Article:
Andrew (perspectivism) wrote,
Andrew
perspectivism

Too much information, you're grossing me out here! (Or, public relations for poly people)

Politicization of your love life sucks. Once your personal dating goals have become a matter of public interest (meaning, a matter inviting earnestly "meaningful" discussions & decisions by uncomprehending outsiders), you've already lost the war.

In the U.S.A., all styles of poly people have lost & lost & lost that war since before I was born. We almost define "polyamorous" as "precisely those people who need to be very careful discussing their love lives in 'polite company' particularly due to ways in which those lives involve more than two persons."

As weird as it sounds, this definition is the best simple & accurate description I know of what it means to be "polyamorous" in America. God knows we don't have much else in common!

Sometimes we forget something obvious about loverly desire: In the devilish details, everybody has a different profile. Some gals hate chocolates & adore roses. Some guys crave a strong kindred spirit; some are out shopping for a traditional submissive wife.

Perhaps because we're each so passionate in our own very particular ways, there's almost universal distaste for most other individuals' romantic realities. The more specific I get in describing my dream date, the less likely you are to echo deep empathy.

Would describing your most recent intimate evening in its grittiest emotional detail win our smiling approval? I rather doubt it! Salon's "Veronica Hayes" was very brave. She told her story while fully expecting how you would react. And I love her for that.

There's very good reason that movie screen romances -- sexual or courtly, young or old -- are presented in boringly distant terms. When traditional fairy tale romance (you know, that lifelong hot & heavy continual growth under a sunset between a man & a woman) is put under a microscope (as it sometimes is in my circles), I find that there's not much more shared agreement on how it can/should work than there is on how a whole sorority at an Eastern college should make out all night while maintaining their flawless GPAs.

Polyamory was totally politicized in the U.S. by the time the Utah Mormons were driven toward secrecy. "Making it (generally) acceptable" is a laudable goal for us lovers of personal freedom, but that's far from a live option today. Which makes it almost silly to criticize a Salon story for not helping get us there!

Accepting arguendo that Ms. Hayes is a self-debasing slut who makes us all look bad to most people, I still think the Salon article did more good than harm for poly peoples' cultural freedoms. Because the story didn't grant the premises of politicization. It didn't consider her influence on her little sister, it didn't interview her next-door neighbors, and it didn't call the Attorney General's office. It told one girl's story by her own personal lights.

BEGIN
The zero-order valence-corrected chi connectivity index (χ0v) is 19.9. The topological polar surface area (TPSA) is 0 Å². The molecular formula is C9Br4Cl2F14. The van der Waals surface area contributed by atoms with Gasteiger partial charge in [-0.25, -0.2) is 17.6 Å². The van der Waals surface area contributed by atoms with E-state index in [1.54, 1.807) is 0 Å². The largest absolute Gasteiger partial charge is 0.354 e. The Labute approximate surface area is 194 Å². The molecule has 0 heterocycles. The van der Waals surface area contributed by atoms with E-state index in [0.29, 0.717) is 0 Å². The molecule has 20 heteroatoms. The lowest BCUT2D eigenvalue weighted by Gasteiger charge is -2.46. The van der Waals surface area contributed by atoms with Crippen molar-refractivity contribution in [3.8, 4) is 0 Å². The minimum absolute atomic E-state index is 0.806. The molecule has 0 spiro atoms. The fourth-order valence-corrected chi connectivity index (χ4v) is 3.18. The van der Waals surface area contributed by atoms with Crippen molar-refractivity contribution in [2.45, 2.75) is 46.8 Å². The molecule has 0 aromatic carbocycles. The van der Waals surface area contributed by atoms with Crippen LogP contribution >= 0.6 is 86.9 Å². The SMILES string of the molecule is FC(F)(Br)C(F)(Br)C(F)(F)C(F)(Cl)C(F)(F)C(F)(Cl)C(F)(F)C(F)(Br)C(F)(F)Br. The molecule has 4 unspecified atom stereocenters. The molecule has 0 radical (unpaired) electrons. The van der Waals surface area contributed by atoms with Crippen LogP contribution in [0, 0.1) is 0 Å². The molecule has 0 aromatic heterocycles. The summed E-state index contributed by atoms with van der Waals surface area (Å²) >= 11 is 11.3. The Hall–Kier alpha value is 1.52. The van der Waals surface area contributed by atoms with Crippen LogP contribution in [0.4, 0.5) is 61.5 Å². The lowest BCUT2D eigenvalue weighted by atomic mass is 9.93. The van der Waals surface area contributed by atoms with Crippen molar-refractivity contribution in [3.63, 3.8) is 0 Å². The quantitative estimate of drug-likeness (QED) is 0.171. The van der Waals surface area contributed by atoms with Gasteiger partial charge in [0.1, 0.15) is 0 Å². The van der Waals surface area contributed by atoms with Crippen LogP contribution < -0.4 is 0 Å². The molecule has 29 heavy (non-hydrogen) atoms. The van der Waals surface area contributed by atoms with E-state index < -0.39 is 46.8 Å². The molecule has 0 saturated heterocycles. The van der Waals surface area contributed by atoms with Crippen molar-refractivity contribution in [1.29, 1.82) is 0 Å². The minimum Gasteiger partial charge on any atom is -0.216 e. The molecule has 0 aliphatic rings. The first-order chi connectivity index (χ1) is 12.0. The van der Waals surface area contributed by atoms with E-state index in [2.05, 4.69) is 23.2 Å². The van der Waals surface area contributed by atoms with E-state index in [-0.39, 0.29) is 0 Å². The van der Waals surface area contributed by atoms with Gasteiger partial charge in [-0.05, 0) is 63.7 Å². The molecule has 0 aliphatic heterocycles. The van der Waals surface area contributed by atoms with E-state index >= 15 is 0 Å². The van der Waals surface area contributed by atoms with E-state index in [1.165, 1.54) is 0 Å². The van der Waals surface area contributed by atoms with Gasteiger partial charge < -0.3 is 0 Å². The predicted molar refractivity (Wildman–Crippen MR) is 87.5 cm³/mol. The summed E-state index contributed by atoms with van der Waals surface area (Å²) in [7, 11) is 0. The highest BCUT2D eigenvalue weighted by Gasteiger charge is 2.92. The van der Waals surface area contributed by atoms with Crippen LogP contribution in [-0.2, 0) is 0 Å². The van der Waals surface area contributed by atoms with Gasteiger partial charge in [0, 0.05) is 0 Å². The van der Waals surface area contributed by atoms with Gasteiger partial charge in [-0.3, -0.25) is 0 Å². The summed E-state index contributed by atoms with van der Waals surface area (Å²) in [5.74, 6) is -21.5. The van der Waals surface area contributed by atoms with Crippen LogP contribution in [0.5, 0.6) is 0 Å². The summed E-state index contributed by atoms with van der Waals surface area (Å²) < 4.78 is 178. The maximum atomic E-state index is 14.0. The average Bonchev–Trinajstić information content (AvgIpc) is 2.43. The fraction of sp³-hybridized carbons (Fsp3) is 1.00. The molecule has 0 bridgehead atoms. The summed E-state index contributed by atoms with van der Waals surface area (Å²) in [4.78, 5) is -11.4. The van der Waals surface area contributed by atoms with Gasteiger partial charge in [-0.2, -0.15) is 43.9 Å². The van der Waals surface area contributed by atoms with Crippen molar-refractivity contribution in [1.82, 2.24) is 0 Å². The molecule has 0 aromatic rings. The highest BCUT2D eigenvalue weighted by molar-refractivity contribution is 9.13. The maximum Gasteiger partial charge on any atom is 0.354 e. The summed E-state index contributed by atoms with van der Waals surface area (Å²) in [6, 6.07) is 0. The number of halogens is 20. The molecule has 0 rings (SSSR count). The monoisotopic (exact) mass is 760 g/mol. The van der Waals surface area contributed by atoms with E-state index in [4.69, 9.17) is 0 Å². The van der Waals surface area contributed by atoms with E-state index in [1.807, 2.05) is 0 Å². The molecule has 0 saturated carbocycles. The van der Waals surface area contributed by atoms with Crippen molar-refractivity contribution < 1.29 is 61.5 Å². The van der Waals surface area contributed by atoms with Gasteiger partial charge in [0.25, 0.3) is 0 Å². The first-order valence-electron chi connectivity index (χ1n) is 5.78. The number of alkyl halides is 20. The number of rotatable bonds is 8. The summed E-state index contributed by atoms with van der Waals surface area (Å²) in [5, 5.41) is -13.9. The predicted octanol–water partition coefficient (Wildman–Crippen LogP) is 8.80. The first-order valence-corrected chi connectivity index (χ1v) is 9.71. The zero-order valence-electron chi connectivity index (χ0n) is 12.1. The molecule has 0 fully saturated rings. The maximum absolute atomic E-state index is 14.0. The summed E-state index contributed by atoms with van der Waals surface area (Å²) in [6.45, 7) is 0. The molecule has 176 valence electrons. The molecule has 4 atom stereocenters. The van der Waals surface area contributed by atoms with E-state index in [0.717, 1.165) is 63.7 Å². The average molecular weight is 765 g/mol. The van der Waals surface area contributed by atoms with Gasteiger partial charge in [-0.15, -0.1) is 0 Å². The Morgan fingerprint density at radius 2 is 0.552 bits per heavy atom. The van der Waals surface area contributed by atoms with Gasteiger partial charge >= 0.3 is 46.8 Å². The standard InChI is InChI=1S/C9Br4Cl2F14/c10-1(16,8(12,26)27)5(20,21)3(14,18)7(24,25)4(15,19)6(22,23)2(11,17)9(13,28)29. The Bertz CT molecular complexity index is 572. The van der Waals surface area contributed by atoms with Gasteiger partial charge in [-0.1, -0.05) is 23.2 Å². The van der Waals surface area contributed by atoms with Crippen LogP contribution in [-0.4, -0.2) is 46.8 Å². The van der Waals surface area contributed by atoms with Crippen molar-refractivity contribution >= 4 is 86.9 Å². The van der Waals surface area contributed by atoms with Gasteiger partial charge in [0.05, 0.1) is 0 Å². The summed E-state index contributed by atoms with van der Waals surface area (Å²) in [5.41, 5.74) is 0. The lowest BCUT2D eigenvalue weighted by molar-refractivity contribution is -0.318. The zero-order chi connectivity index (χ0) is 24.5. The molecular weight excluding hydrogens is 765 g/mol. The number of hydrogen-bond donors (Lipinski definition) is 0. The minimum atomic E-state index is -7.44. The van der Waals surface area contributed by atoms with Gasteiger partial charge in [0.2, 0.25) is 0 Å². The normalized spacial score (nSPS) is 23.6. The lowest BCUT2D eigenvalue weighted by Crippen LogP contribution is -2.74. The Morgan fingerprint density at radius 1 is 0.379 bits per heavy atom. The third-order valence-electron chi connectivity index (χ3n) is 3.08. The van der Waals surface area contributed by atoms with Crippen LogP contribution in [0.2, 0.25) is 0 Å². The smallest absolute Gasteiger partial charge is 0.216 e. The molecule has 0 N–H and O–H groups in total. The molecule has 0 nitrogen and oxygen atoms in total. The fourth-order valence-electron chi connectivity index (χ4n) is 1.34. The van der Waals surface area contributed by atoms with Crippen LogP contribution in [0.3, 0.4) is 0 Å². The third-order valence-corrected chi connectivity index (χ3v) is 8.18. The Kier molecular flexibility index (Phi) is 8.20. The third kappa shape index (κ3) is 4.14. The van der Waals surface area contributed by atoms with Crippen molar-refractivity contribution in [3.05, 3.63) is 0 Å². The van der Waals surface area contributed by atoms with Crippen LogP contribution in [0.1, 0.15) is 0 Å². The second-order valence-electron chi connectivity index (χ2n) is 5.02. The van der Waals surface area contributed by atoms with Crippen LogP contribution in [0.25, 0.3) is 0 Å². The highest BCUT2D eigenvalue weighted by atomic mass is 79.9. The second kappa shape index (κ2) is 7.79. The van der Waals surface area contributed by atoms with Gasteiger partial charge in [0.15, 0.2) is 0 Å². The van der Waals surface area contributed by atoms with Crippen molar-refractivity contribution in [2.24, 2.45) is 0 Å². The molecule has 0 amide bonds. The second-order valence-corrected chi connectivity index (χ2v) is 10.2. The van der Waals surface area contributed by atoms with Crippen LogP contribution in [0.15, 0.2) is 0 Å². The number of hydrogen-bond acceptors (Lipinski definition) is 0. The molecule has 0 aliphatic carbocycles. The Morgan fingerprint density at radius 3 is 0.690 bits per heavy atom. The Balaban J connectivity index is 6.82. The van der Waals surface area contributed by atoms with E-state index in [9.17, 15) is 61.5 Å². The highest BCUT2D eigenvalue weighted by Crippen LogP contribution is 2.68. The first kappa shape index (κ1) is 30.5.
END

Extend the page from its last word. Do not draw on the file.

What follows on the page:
The biggest PR problem for polyamory is that poly just obviously comes in so many flavors. Coalition building is really hard for us. No one else on livejournal said anything good about my friend's voice in her Salon story -- while at least six self-identifying poly people did take a moment to say something critical of her.

Your desires are your own. I encourage you to honor them. As the incomparable Jasmine Azure once said, "Find that which brings you joy and chase it down to the ends of the earth."

But when you decide to talk about other styles of what people want, especially in areas they themselves have trouble talking about, please recognize that you're basically guessing. Please try to be accepting of other individuals' possible desires. Please work to restrain your own fearless leaps of logic -- at least enough to pause & admit, like my friend jaffo sometimes does, that you don't have any personal experience with what you're saying.

Nobody knows what just doesn't work in foreign kinds of relationships. You may know what hasn't worked for you, and you may appreciate some of what hasn't worked for your family or friends.

Your own best evidence of what other people want will come from what they, in their most intimate & vulnerable moments, deeply express that they want. Absent any of that kind of connection, you're basically guessing. If you nonetheless feel compelled to guess what they want, you might consider watching what they pursue.

If you want to judge whether they're happy, you might consider watching their physiology. Does he seem confident? Is he relaxed? Does he flash a well-timed smile?

When it comes to romantic love, in many ways the means are the ends. Today's romantic bliss is the single best predictor of tomorrow's continued joy. If someone seems happy & doesn't have any bodies stashed in the basement, then why in the world are you grinding your teeth?

If you did really sense that someone is unhappy, perhaps you would find more constructive (& less grating) ways to help them.

"My joy will penetrate your jaded soul!" - a very smart girl
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